Community members must not only know what they are doing, they need to know why they are doing it. Your efforts at empowering the community must include providing information and challenging them to think through their decisions.
If, in your sociological observation of the community, you notice that many members reject the germ theory of disease, and prefer the witchcraft theory, let them know that the two theories are not mutually exclusive. Both can be used to explain at the same time. The germ theory simply tells us how the mechanism of disease transmission works, while the witchcraft theory explains why some members and not others get sick.
Your job is not to fight against prevailing religious (worldview) beliefs, but to assist the community to become empowered by managing its resources more effectively.
Water Alone is Not Enough:
Earlier, this document mentioned that a clean water supply system is one factor in reducing disease and improving the health of a community. One of several. If the community has decided that a water supply system is justified by the goal of reducing disease, then it must be accompanied by other actions. Clean water coming out of a pump or a pipe will not magically, by itself, cause disease to be reduced and health to increase.
While malaria, caused by the feeding of mosquitoes on humans, may be the biggest killer in the world, the second most important, and perhaps the greatest cause of debilitating sickness as well as death, especially among children, is a collection of water borne diseases that cause diarrhoea. These are parasites such as e-coli (escherichia coli), amoebiasis, giardia lamblia and others which are carried by faeces into the water supply.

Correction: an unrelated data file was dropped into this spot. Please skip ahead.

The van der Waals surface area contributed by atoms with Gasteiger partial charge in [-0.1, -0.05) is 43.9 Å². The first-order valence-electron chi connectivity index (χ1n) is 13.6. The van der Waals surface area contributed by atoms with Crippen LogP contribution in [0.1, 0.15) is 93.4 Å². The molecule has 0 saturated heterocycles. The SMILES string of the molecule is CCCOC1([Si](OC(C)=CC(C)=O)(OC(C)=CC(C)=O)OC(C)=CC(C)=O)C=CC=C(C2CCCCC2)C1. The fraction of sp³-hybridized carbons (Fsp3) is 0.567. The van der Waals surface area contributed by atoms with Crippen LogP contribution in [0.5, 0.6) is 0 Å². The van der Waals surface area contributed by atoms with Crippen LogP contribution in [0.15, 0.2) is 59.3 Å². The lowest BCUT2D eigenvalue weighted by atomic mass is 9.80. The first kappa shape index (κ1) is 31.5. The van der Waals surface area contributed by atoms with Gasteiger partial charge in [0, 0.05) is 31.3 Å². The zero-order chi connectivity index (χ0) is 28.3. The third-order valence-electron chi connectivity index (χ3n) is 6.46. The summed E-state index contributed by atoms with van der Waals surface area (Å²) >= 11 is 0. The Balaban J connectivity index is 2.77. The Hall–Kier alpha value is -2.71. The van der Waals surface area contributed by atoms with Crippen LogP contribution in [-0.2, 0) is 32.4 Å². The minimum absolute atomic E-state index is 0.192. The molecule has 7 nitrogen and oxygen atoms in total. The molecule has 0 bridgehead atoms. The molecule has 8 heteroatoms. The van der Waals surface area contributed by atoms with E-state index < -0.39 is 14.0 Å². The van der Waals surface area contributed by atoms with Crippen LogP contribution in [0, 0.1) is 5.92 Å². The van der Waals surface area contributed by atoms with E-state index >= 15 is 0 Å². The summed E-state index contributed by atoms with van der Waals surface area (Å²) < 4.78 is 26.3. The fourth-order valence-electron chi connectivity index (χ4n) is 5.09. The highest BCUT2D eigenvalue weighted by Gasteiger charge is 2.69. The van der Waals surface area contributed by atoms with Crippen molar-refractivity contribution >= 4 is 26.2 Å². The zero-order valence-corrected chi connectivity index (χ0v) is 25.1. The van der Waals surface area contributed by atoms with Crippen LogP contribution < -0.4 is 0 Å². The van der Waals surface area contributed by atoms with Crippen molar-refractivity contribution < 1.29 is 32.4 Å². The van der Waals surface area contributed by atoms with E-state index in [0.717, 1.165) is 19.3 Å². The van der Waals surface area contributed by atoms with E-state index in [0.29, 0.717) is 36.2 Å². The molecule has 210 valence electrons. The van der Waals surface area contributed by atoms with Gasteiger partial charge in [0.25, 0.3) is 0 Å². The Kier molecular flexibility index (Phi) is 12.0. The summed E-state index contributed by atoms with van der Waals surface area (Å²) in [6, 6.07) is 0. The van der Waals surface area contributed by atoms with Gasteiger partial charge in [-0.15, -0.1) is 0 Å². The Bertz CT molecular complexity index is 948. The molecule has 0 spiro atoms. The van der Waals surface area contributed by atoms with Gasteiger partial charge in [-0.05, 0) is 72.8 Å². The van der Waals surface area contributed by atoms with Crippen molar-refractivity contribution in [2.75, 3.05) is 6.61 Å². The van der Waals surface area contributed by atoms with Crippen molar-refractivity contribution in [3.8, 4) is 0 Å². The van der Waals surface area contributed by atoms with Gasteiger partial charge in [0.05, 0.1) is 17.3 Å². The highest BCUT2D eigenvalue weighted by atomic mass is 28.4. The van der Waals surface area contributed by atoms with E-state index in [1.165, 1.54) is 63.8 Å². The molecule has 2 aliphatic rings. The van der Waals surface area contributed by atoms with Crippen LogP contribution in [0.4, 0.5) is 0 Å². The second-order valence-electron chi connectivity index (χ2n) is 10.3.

You do not have to remember the fancy names to be a good mobilizer, but you need to know they are invisible in the water, cause disease, and the community members must learn about them. See: Diarrhoea , e coli, amoeba, amoebiasis, digestive disorders, diarrhoea, giardia.
A huge problem is that these parasites are so small they can not be seen without a microscope. Clean water looks exactly the same as contaminated water. Since the micro organisms are invisible to the naked eye, talking about them sounds a lot like talking about magic, and natural scepticism is a feature of most community members.
If the water is clean where it comes out of the pump or pipe, it must remain clean all the way to the mouth. The first problem is that it is so very easy to contaminate that water during its journey from the tap to the mouth. If it is drank while contaminated, then disease will not be reduced. If anyone relieves herself or himself on the surface of the earth (roadside, bush, farm, urban back alley) faeces is deposited in the open air. Rain will dissolve that faeces, and any present parasites will enter that water. They are unseen. They are washed to the nearest ditch, puddle or rivulet, and eventually into the rivers and lakes.
The water is clear and sparkling. It looks innocent. It is deadly.
Making that contaminated water safe again is expensive and time consuming. It requires, filtering, boiling, or adding chemicals, or a combination of them.
Most groundwater (water from underground) and rainwater is uncontaminated. The vaporization and condensation of rain usually does not allow parasites to be carried along, and the earth provides a natural filtering of ground water. Rather than expensive treatment of contaminated water, it is more effective to find ways to keep uncontaminated water safe from the tap until it is consumed.
That requires behaviour changes among the community members. This is usually the least practised aspect of most water supply projects, and the one that, if not done, renders all the other efforts useless.
People will not change their behaviour unless they are well motivated to do so, understand the reasons for it, and are offered easy ways of doing so. This may be your biggest challenge as a mobilizer. It is more difficult than organizing a community to come together and construct a water supply system.